“Dear Mr. Wright,
“It is with feelings of deep gratitude and pleasure I send you £5 for the Orphans. It is over twenty-two years since I left the home of my childhood. I have not forgotten the goodness of the Lord to me all those years. I was led to trust in Him when ten years old. As a young man, my dear husband had a desire to meet with one of your Orphan girls. We met in one of the meetings here some thirteen years ago. We have five children, and I fully believe that two of them have given their hearts to Jesus. Ours is a happy, Christian home. We entertain some of God’s children who come this way. Some whom we had the pleasure to entertain are in Africa, some in India, and some in China. Kindly remember us to Mr. Bergin with gratitude.”
The mail of September 6th brought us from Fielding, N.Z., £5. The donor wrote as follows:—
“Dear Mr. Wright,
“I have settled to give you five pounds a year, as the Lord has blessed me, to help the dear Orphans under your care, and the Enemy came to me saying that my little bit would not be much for such a large work. However, I am sending it to you. ‘Give, and it shall be given?’
“Yours in our coming Lord, with love to all,——.”
The temptation which our dear friend experienced was to regard his £5 as such a “little bit,” compared with the requirements of the Orphan work, that it was scarcely worth sending. To show how fallacious such reasoning would be, I state that during the last financial year for the Orphan work alone there were 1,521 donors whose gifts ranged between £1 and £5. Assuming that the average of these was not less than £2 (it would probably be found to exceed this), the donations “not exceeding “£5 would amount to more than £3,000, which is nearly a 12th part of the total income for the Orphans for the year, so that a donation of £5 is far from being the insignificant factor that the “Enemy” sought to make it appear to our dear friend in New Zealand.
We received on October nth, from Sydenham, £50. From Birmingham, £10, “as conscience money for dishonesty committed fifty-three or fifty-four years ago.”
On the 12th there came from Portishead, £3 for Foreign Missions, £5 for the Orphans, £1 for Mr. Bergin and £1 for myself. The kind donor wrote:—
“I am thankful to say that God, in His great mercy, saved me just forty-two years one month and seventeen days ago, viz., on August 17th, 1857; and, praise Him, He has kept me until now. Very shortly after my conversion, for conscience sake, I gave up a good situation; and, as I endeavoured to honor God by so doing, He has greatly blessed me ever since. I, therefore, have proved the fulfillment of that promise: ‘Them that honor Me, I will honor.’”
Many of God’s children are able to bear a similarly happy testimony. Apparent loss, in the things of this life, incurred by faithfulness to God’s Word, is often abundantly compensated for in His subsequent dealings with His obedient child; but, even if this be not the case in a pecuniary sense, nevertheless the rich reward of the consciousness of our Heavenly Father’s approving smile becomes an ample recompense. The Apostle Paul said that he “exercised” himself to keep “a conscience void of offence toward God and toward men.” This should be our aim at all costs; and, if Satan would deter us by the fear of possible consequences, our Lord’s word furnishes the shield for faith.—”Seek ye first the Kingdom of God and His righteousness, and all these things shall be added unto you.” It is, however, deeply important that the conscience be enlightened by the direct precepts, or the obvious principles of God’s written revelation; otherwise we may be brought into bondage by a merely scrupulous (which must always be distinguished from a tender) conscience.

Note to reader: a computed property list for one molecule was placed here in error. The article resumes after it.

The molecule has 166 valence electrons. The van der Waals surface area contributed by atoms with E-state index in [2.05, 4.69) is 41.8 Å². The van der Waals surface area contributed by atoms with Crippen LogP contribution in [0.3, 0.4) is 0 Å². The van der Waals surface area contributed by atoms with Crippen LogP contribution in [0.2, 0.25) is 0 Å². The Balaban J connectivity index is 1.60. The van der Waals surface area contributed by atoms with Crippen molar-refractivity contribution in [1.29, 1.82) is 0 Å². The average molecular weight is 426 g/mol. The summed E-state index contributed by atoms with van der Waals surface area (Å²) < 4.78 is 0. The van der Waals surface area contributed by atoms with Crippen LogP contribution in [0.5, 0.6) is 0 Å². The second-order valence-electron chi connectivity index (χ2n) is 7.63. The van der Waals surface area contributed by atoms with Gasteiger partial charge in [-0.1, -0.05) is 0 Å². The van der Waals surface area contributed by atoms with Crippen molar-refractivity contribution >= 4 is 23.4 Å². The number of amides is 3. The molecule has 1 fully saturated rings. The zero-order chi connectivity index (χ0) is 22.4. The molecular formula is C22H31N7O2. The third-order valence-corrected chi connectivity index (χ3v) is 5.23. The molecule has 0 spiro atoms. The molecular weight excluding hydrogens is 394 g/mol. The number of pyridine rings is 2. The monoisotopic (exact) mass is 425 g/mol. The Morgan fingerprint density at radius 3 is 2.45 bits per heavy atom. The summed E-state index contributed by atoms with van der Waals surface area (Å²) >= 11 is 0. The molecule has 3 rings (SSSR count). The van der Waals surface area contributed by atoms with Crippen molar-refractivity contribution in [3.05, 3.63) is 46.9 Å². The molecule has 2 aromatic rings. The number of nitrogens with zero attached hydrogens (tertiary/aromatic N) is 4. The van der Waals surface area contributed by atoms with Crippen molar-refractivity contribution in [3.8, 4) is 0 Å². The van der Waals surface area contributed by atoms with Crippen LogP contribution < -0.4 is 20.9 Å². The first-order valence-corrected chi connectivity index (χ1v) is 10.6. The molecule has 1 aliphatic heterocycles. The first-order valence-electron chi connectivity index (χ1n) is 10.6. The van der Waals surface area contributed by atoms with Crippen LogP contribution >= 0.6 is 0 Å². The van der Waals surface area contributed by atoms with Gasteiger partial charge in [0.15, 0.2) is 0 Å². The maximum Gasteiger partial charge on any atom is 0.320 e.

The legacy of the late Mr. S. B., for £300, reached us on the 27th. We received on the 28th from South Hackney, £72 10s. There came on the 30th, from the Board of Governors of the “Thomas Porter Equipment Fund,” £100. From Kenton, £1, with the following:—
“This is from a very poor man, but, I thought, as there is so much collecting going on, owing to the war, I would send this.”
On the 31st, from Danshill, £1 2s., “Instead of spending it on flowers for a funeral.” Yesterday, one donor stated that he was led to send a gift to us on account of the large collections which are being made for sufferers through the war. Today, another donor writes:—
“I trust God will not allow your work to be overlooked in these exciting and troublous times. I am constrained to send a Postal Order for £1 as a contribution to the Orphan work.”
Thus the Lord, in answer to our continued prayers, works on our behalf in the hearts of His children, without our making any appeal to their sympathies: and, as if to show us that He can take care that war and famine shall not prevent the needed supplies reaching us, He sends us, this week, nearly £1,000.
On November 2nd there came to us from “God’s Steward, Oxfordshire,” £10.—3rd. From Epsom, a box containing 3 silver rings, a cameo brooch set in gold, 3 large gold lockets with chains, a small gold locket, a gold chain, 4 diamond rings, 16 other gold rings, 2 silver bracelets, a silver locket and chain, a hair bracelet with gold clasp, and some other articles of jewellery, to be sold for the Orphans, with £5 for the circulation of the Holy Scriptures. This donation illustrates a way of serving the Lord, and promoting the spread of His truth, which is often lost sight of, viz., by placing at His disposal stores of plate, and valuable articles of jewellery, which the possessors never use, and perhaps would hesitate to wear. If given up under the constraint of His love, surely, with such sacrifices He is well-pleased.